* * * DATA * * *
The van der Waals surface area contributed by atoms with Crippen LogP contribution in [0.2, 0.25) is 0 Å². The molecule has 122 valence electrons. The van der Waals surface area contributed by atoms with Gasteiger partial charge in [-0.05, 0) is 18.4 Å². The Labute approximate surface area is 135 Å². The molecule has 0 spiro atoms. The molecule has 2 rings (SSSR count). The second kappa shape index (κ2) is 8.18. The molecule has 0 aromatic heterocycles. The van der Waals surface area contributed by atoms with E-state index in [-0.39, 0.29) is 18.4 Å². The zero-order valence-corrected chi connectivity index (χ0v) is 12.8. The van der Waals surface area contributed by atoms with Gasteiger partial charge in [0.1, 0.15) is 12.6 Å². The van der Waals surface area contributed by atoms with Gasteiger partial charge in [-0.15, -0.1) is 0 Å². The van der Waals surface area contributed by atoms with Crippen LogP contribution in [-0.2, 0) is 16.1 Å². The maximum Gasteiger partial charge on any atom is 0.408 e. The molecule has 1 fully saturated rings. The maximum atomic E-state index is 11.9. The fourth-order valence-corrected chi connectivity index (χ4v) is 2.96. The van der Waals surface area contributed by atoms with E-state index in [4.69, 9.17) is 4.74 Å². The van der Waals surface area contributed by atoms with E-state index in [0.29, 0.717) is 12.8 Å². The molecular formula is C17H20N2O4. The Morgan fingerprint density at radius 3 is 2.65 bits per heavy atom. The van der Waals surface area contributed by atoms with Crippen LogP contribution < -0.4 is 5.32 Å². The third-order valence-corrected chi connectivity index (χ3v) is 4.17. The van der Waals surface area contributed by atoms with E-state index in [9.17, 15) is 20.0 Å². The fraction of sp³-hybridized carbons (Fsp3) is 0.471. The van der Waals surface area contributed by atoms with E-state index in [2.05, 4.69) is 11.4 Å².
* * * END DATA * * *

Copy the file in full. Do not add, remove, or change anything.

The van der Waals surface area contributed by atoms with Crippen LogP contribution in [0.2, 0.25) is 0 Å². The molecule has 122 valence electrons. The van der Waals surface area contributed by atoms with Gasteiger partial charge in [-0.05, 0) is 18.4 Å². The Labute approximate surface area is 135 Å². The molecule has 0 spiro atoms. The molecule has 2 rings (SSSR count). The second kappa shape index (κ2) is 8.18. The molecule has 0 aromatic heterocycles. The van der Waals surface area contributed by atoms with E-state index in [-0.39, 0.29) is 18.4 Å². The zero-order valence-corrected chi connectivity index (χ0v) is 12.8. The van der Waals surface area contributed by atoms with Gasteiger partial charge in [0.1, 0.15) is 12.6 Å². The van der Waals surface area contributed by atoms with Gasteiger partial charge in [-0.15, -0.1) is 0 Å². The van der Waals surface area contributed by atoms with Crippen LogP contribution in [-0.2, 0) is 16.1 Å². The maximum Gasteiger partial charge on any atom is 0.408 e. The molecule has 1 fully saturated rings. The maximum atomic E-state index is 11.9. The fourth-order valence-corrected chi connectivity index (χ4v) is 2.96. The van der Waals surface area contributed by atoms with E-state index in [4.69, 9.17) is 4.74 Å². The van der Waals surface area contributed by atoms with E-state index in [0.29, 0.717) is 12.8 Å². The molecular formula is C17H20N2O4. The Morgan fingerprint density at radius 3 is 2.65 bits per heavy atom. The van der Waals surface area contributed by atoms with Crippen LogP contribution < -0.4 is 5.32 Å². The third-order valence-corrected chi connectivity index (χ3v) is 4.17. The van der Waals surface area contributed by atoms with E-state index in [9.17, 15) is 20.0 Å². The fraction of sp³-hybridized carbons (Fsp3) is 0.471. The van der Waals surface area contributed by atoms with E-state index in [2.05, 4.69) is 11.4 Å².